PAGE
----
He actually called people who believe in EQUAL RIGHTS fascists. There was a time when liberals used to throw that word around with reckless abandon. But at least they understood the meaning. A fascist wants to impose government power upon the powerless, to strengthen the nation AT THE EXPENSE of its citizens, typically, the military-industrial complex.

There was a time when conservatives used a slightly more accurate epithet to describe people who believed in equality: communist.

Were this any other Republican, I’d be less up-in-arms. But Newt Gingrich isn’t just any Republican. In 1971, he received a PhD in “Modern European History” from Tulane, an excellent school. And, in 1971, you can bet everyone understood the political continuum, and where different ideas and values fit. And an American exceptionalist such as Gingrich would understand precisely where America, liberals in America, and conservatives in America, fit on that continuum.

Here goes:

Fascism is all the way over there on the far right. Communism is all the way over there, on the far left. From the right, we have plutocracy, monarchy, and oligarchy. From the right (typo) left are socialism and other collectivist views. And in the middle are republicanism (small “r”) and democracy (small “d”). American conservatives tend towards the former, and American liberals tend toward the latter.

NB: anarchy, being technically the absence of formal government, is not included on this. Libertarianism is a flavor of the impetus toward small “d” democracy.

Some would argue that the continuum is curved, to make something of a “U” or a circle, demonstrating that fascism and communism are, in their implementations, closer to each other than their ideals tell us they are. This is because on one extreme is the sovereignty of a single individual, who is in essence the country, and on the other is sovereignty of the collective national. In the middle is where sovereignty of the individual has its highest place.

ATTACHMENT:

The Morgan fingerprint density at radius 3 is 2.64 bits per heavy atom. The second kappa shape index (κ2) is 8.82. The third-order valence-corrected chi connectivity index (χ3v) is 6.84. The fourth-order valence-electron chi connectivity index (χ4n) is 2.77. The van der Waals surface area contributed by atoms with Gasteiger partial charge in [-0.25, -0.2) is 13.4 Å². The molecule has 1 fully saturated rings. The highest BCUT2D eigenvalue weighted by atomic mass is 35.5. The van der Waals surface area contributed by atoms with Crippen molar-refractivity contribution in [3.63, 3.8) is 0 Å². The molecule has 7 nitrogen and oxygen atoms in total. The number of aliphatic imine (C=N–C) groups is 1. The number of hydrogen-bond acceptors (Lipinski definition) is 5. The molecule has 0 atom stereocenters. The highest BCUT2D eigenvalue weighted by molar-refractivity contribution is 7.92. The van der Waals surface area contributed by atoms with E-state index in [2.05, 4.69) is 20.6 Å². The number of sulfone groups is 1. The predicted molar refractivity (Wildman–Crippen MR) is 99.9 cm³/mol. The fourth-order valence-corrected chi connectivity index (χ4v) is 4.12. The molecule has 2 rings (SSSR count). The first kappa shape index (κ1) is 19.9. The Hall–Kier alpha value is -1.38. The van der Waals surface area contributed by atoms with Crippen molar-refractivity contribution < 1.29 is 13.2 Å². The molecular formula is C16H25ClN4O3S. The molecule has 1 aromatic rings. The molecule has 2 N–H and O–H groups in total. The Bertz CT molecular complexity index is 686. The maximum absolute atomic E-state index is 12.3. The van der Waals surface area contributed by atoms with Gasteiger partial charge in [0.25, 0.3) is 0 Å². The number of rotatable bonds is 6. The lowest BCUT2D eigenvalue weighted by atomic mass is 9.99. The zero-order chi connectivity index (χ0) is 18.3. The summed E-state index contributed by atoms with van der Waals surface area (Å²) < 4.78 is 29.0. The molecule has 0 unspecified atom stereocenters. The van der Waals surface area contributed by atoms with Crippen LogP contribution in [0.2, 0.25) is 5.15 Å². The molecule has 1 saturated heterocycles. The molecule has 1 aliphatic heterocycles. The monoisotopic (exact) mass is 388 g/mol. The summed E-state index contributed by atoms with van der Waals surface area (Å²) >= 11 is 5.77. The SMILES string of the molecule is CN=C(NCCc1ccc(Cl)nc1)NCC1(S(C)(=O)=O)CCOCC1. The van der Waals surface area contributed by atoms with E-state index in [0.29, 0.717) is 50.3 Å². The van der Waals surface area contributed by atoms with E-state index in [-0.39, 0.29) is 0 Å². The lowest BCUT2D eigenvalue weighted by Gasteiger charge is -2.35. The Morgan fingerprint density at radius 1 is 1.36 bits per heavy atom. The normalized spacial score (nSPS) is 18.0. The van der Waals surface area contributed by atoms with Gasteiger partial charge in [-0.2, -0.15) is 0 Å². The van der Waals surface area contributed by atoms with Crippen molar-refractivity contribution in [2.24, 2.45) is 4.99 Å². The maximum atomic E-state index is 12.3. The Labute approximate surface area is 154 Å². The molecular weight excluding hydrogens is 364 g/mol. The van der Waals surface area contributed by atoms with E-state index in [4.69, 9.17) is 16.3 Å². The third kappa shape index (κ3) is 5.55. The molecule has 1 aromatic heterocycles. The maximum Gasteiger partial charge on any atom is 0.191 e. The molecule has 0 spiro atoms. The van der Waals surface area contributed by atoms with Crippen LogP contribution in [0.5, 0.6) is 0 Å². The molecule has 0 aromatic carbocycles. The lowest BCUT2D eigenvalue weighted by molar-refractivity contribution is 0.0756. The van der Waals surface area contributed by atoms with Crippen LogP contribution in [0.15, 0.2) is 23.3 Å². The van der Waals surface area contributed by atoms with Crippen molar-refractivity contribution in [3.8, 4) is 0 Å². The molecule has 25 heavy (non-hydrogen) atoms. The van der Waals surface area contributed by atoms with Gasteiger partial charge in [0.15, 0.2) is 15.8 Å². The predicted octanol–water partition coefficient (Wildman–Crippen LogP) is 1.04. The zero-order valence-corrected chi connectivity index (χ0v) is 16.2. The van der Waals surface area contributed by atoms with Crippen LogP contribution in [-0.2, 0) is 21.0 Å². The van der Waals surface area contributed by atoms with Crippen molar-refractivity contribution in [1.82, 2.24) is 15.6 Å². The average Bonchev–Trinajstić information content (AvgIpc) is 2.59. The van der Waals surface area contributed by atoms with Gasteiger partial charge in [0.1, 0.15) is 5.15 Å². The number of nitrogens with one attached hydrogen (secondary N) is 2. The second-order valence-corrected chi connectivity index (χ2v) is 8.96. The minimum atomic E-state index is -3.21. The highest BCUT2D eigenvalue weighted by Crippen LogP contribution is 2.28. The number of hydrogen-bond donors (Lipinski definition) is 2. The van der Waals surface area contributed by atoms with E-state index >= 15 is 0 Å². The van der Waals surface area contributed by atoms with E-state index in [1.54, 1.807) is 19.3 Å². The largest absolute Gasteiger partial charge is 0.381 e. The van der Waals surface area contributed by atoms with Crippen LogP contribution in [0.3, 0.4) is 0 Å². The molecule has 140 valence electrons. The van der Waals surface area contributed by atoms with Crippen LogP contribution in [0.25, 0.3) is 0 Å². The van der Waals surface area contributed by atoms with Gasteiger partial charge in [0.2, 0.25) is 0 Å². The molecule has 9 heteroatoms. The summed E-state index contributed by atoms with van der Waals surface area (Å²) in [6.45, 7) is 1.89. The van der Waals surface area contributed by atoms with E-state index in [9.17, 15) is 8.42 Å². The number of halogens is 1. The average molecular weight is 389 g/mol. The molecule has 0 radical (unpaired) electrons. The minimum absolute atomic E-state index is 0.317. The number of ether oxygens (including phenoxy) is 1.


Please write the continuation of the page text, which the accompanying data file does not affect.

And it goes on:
So Gingrich knows better. He’s a historian who knows precisely how these ideologies fit on the spectrum, and precisely where those who want government to let them have individual rights actually belong: in the middle. He also is a politician, and knows precisely how his words would be understood.

What does this say about this type of Republican? They are using specific words to code for the fact that they, the moralist Christians (who tend to religious oligarchy) are the oppressed faction by those who want individual rights.

Victim language.

They also use rights language, like “small government”, to imply they want government out of their hair.

You cannot simultaneously want government out of your hair and expect it to enforce ANY moral value (Christian or otherwise). American government is not meant to protect the rights of the empowered against the powerless. It is meant to do the opposite.

You’re powerful, Mr. Gingrich, and playing victim is not only intellectually dishonest, it’s also dangerous. Because America has ACTUAL victims who need ACTUAL help. And when you enable the mindless cronies who DON’T understand history (such as O’Reilly) to practice that victimhood, you are enabling a whole slate boys who cried wolf. Hurting the powerless.

This is not a petty argument. And it’s not about whether gay marriage is right or wrong. It’s about abusing power to keep it, and abusing language to twist reality. White married heterosexual men are the most powerful people in this country. Clinging to power by pretending to be a victim is reprehensible. Someone ought to speak for the ACTUAL victims (though I myself am not one) and say this to you, Mr. Gingrich: You practice the most vile kind of un-Americanism that exists. You know you are lying to keep power, and yet you do it anyway.